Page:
Facebook, Twitter, Google CEOs will testify before Senate panel

Chief executives of tech giants agree to testify at a hearing before the Senate Commerce Committee on Oct. 28 about a key law protecting internet companies after panel voted to subpoena them to answer questions on disinformation, online scams and other social ills

by David Shepardson
Facebook, Twitter, Google CEOs will testify before Senate panel
Lawmakers from both parties in the US have called for changes to the legal liability shield of online services under a law known as Section 230, claiming the provision enables toxic and harmful content to proliferate. Image: Reuters.

WASHINGTON: The chief executives of Facebook, Twitter and Google have agreed to voluntarily testify at a hearing before the Senate Commerce Committee on Oct. 28 about a key law protecting internet companies. 

Facebook and Twitter confirmed on Friday that their CEOs, Mark Zuckerberg and Jack Dorsey, respectively, will appear, while a source said that Google's Sundar Pichai will appear. That came a day after the committee unanimously voted to approve a plan to subpoena the three CEOs to appear before the panel.

Twitter's Dorsey tweeted on Friday that the hearing "must be constructive & focused on what matters most to the American people: how we work together to protect elections."

The CEOs are to appear virtually (via the internet). 

The move comes with Big Tech platforms facing heightened scrutiny on monopoly concerns, and also for failing to stem hateful and nefarious content.

As well as discussion on reforming the law called Section 230 of the Communications Decency Act, which protects internet companies from liability over content posted by users, the hearing will bring up issues about consumer privacy and media consolidation.

Republican President Donald Trump has made holding tech companies accountable for allegedly stifling conservative voices a theme of his administration. As a result, calls for a reform of Section 230 have been intensifying ahead of the November 3 elections, but there is little chance of approval by Congress this year.

Last week Trump met with nine Republican state attorneys general to discuss the fate of Section 230 after the Justice Department unveiled a legislative proposal aimed at reforming the law.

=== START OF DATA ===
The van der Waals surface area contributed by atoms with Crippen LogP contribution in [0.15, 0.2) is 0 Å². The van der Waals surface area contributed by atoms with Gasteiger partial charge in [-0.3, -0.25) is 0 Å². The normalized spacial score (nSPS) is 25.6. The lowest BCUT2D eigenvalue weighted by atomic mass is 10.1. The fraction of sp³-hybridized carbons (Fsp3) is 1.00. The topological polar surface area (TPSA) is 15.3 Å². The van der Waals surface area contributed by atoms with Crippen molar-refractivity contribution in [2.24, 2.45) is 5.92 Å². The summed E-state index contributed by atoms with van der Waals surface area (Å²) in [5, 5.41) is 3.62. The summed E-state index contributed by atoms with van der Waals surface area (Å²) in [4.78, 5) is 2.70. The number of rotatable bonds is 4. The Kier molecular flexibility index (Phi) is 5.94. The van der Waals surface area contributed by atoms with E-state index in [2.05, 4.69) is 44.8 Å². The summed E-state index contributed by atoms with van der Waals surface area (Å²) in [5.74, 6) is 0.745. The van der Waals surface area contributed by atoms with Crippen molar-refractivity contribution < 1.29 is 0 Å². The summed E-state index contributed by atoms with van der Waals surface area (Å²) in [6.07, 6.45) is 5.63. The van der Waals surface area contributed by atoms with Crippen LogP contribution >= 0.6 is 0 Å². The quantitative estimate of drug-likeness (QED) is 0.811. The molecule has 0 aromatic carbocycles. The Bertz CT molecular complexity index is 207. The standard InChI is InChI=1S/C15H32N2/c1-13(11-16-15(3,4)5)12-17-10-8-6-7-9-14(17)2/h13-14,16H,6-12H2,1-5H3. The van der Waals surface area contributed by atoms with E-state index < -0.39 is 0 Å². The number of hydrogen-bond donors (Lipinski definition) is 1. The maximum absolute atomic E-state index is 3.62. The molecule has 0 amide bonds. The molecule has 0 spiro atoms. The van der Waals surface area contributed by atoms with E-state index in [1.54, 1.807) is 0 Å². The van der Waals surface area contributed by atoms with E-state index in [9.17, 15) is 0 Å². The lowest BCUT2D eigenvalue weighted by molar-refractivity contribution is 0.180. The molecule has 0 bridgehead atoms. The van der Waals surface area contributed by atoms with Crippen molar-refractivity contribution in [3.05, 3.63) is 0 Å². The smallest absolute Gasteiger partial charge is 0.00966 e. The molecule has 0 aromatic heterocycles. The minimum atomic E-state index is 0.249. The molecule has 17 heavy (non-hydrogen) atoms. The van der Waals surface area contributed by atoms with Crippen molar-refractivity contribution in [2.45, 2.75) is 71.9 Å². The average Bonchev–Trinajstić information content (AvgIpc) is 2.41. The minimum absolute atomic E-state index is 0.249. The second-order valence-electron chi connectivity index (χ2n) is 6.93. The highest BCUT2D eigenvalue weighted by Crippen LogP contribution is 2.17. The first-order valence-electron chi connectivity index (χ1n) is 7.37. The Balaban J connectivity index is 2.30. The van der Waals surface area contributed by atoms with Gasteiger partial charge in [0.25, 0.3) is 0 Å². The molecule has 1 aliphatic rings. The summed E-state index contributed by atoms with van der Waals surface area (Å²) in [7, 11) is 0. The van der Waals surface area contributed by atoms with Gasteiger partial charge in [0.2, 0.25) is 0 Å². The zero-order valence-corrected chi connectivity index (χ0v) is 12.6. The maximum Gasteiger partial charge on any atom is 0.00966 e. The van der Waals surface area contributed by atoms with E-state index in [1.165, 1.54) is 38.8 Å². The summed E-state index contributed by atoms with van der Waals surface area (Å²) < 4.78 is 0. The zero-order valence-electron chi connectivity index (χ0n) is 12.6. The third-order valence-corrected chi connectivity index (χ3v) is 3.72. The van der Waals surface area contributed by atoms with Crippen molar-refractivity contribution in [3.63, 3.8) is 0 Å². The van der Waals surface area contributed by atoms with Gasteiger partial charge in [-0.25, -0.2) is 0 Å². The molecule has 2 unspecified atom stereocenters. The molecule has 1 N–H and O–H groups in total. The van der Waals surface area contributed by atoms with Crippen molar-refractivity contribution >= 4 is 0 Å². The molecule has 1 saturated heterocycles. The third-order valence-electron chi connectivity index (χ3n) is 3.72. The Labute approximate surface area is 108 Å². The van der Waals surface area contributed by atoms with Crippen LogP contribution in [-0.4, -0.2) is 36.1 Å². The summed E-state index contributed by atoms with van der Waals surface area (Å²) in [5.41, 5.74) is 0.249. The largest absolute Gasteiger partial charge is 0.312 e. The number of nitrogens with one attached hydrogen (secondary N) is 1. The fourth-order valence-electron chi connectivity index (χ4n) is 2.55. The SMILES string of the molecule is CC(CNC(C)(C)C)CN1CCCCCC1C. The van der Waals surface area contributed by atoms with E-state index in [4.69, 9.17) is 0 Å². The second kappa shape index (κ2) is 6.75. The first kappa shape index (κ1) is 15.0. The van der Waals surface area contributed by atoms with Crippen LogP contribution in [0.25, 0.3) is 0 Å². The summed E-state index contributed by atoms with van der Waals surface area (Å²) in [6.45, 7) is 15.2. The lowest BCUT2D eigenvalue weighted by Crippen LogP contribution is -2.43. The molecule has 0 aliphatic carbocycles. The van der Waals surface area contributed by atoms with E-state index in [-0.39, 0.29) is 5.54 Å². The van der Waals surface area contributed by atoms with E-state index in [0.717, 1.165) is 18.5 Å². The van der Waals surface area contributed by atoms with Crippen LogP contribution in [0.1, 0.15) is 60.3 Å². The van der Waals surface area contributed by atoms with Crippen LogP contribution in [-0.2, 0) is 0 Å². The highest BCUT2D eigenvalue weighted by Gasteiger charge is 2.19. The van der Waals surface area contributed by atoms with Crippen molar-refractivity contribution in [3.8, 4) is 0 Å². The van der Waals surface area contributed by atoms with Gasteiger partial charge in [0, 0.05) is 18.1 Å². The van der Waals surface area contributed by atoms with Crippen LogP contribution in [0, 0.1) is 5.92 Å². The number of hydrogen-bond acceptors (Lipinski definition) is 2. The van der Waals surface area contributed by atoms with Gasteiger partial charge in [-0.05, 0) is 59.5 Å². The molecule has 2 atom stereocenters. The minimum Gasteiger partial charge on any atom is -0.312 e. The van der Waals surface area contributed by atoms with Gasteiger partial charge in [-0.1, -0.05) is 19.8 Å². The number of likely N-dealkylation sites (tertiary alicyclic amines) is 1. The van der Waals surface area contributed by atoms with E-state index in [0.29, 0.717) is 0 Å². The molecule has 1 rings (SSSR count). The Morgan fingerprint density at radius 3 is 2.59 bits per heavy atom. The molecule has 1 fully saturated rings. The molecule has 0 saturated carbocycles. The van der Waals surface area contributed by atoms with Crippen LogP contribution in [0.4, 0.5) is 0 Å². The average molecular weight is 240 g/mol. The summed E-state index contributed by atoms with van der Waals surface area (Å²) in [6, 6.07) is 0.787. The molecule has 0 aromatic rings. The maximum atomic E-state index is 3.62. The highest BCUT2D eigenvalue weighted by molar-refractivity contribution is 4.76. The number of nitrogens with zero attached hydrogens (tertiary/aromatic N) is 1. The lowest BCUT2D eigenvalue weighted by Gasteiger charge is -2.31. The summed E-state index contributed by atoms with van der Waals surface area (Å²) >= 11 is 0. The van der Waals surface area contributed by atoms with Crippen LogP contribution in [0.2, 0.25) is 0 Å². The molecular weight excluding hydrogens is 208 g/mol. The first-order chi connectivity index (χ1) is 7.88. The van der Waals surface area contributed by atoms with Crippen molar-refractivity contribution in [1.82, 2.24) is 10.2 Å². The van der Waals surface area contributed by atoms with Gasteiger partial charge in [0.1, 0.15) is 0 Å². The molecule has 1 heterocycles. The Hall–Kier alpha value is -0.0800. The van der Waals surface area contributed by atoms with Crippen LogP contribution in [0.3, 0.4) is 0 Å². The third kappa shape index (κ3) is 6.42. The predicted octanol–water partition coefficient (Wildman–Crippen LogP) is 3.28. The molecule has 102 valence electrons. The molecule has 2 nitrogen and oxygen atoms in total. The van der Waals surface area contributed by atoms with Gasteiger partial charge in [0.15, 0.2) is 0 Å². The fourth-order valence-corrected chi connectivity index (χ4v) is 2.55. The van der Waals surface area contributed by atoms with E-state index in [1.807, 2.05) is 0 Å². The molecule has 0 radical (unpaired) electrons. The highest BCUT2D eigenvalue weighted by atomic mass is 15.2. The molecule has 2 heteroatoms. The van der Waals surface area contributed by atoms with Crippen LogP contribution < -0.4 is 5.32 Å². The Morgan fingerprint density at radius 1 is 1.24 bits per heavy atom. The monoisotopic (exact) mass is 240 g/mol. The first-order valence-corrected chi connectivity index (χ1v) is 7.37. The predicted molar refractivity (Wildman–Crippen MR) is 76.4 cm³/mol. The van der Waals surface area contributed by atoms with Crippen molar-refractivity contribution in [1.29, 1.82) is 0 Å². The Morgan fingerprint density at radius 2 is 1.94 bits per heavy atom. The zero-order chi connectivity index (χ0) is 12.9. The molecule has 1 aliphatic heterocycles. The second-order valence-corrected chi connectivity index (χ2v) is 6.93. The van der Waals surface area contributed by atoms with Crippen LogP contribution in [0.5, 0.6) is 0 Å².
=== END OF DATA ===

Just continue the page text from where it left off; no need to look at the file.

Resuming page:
The chief executives of Google, Facebook, Apple and Amazon.com recently testified before the House of Representatives Judiciary Committee’s antitrust panel. The panel, which is investigating how the companies’ practices hurt rivals, is expected to release its report as early as next Monday.

Republican Senator Roger Wicker, who chairs the panel, said last week: "We have questioned how they (Big Tech) are protecting and securing the data of millions of Americans, we've explored how they're combating disinformation fraud and other online scams, we've examined whether they are providing a safe and secure internet experience for children and teens."

Harmful content

Wicker said the panel wants to know "how they are removing content from their sites that encourages extremism and mass violence... their use of secret algorithms that may manipulate users and drive compulsive usage of the internet, among our youth."

The tech giants like Amazon, Apple and Microsoft have seen their economic power grow in recent years and accelerate during the coronavirus pandemic, dominating a range of economic sectors.

Lawmakers from both parties have called for changes to the legal liability shield of online services under a law known as Section 230, claiming the provision enables toxic and harmful content to proliferate.

Google and Facebook are also under scrutiny by federal and state anti-trust regulators.

During the hearing in July, when chief executives of Amazon.com, Facebook, Apple and Alphabet's Google testified before the panel, the four CEOs parried a range of accusations that they crippled smaller rivals in their quest for market share.

The four companies have a combined market value of about $5 trillion.

The Justice Department is also probing the big four tech platforms. Facebook and Amazon are also facing inquiries by the Federal Trade Commission, while US state attorneys general are looking at Facebook and Google.

Reuters, with reporting by AFP